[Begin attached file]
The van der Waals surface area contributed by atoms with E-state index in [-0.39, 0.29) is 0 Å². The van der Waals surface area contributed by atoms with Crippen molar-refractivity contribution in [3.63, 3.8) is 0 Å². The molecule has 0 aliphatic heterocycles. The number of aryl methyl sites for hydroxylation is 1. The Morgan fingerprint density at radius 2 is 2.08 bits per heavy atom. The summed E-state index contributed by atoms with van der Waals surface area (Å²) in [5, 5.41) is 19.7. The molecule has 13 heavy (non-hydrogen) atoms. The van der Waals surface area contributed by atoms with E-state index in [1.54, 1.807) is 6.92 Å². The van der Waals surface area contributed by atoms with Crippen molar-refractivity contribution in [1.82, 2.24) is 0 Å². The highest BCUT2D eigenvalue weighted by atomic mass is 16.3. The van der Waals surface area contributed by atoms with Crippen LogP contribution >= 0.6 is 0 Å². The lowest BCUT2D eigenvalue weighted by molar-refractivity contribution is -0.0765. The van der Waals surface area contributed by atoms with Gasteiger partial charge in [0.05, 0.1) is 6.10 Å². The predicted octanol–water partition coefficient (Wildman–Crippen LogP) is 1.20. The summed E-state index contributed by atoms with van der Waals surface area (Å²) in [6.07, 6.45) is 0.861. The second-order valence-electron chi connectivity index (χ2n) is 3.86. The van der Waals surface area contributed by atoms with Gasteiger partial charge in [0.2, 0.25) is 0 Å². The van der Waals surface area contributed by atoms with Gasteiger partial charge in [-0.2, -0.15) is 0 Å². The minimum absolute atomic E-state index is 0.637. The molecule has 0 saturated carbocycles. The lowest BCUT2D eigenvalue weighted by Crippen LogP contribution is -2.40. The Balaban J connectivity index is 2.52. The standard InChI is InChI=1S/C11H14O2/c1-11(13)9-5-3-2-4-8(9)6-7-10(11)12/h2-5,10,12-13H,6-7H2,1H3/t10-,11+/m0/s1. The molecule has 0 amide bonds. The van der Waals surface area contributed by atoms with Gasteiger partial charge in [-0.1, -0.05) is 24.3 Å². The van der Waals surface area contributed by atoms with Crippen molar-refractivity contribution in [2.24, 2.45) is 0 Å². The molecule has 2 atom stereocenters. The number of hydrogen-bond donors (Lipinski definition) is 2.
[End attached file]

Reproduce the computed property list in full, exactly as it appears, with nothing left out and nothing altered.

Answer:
The van der Waals surface area contributed by atoms with E-state index in [-0.39, 0.29) is 0 Å². The van der Waals surface area contributed by atoms with Crippen molar-refractivity contribution in [3.63, 3.8) is 0 Å². The molecule has 0 aliphatic heterocycles. The number of aryl methyl sites for hydroxylation is 1. The Morgan fingerprint density at radius 2 is 2.08 bits per heavy atom. The summed E-state index contributed by atoms with van der Waals surface area (Å²) in [5, 5.41) is 19.7. The molecule has 13 heavy (non-hydrogen) atoms. The van der Waals surface area contributed by atoms with E-state index in [1.54, 1.807) is 6.92 Å². The van der Waals surface area contributed by atoms with Crippen molar-refractivity contribution in [1.82, 2.24) is 0 Å². The highest BCUT2D eigenvalue weighted by atomic mass is 16.3. The van der Waals surface area contributed by atoms with Crippen LogP contribution >= 0.6 is 0 Å². The lowest BCUT2D eigenvalue weighted by molar-refractivity contribution is -0.0765. The van der Waals surface area contributed by atoms with Gasteiger partial charge in [0.05, 0.1) is 6.10 Å². The predicted octanol–water partition coefficient (Wildman–Crippen LogP) is 1.20. The summed E-state index contributed by atoms with van der Waals surface area (Å²) in [6.07, 6.45) is 0.861. The second-order valence-electron chi connectivity index (χ2n) is 3.86. The van der Waals surface area contributed by atoms with Gasteiger partial charge in [0.2, 0.25) is 0 Å². The van der Waals surface area contributed by atoms with Gasteiger partial charge in [-0.2, -0.15) is 0 Å². The minimum absolute atomic E-state index is 0.637. The molecule has 0 saturated carbocycles. The lowest BCUT2D eigenvalue weighted by Crippen LogP contribution is -2.40. The Balaban J connectivity index is 2.52. The standard InChI is InChI=1S/C11H14O2/c1-11(13)9-5-3-2-4-8(9)6-7-10(11)12/h2-5,10,12-13H,6-7H2,1H3/t10-,11+/m0/s1. The molecule has 0 amide bonds. The van der Waals surface area contributed by atoms with Gasteiger partial charge in [-0.1, -0.05) is 24.3 Å². The van der Waals surface area contributed by atoms with Crippen molar-refractivity contribution in [2.24, 2.45) is 0 Å². The molecule has 2 atom stereocenters. The number of hydrogen-bond donors (Lipinski definition) is 2.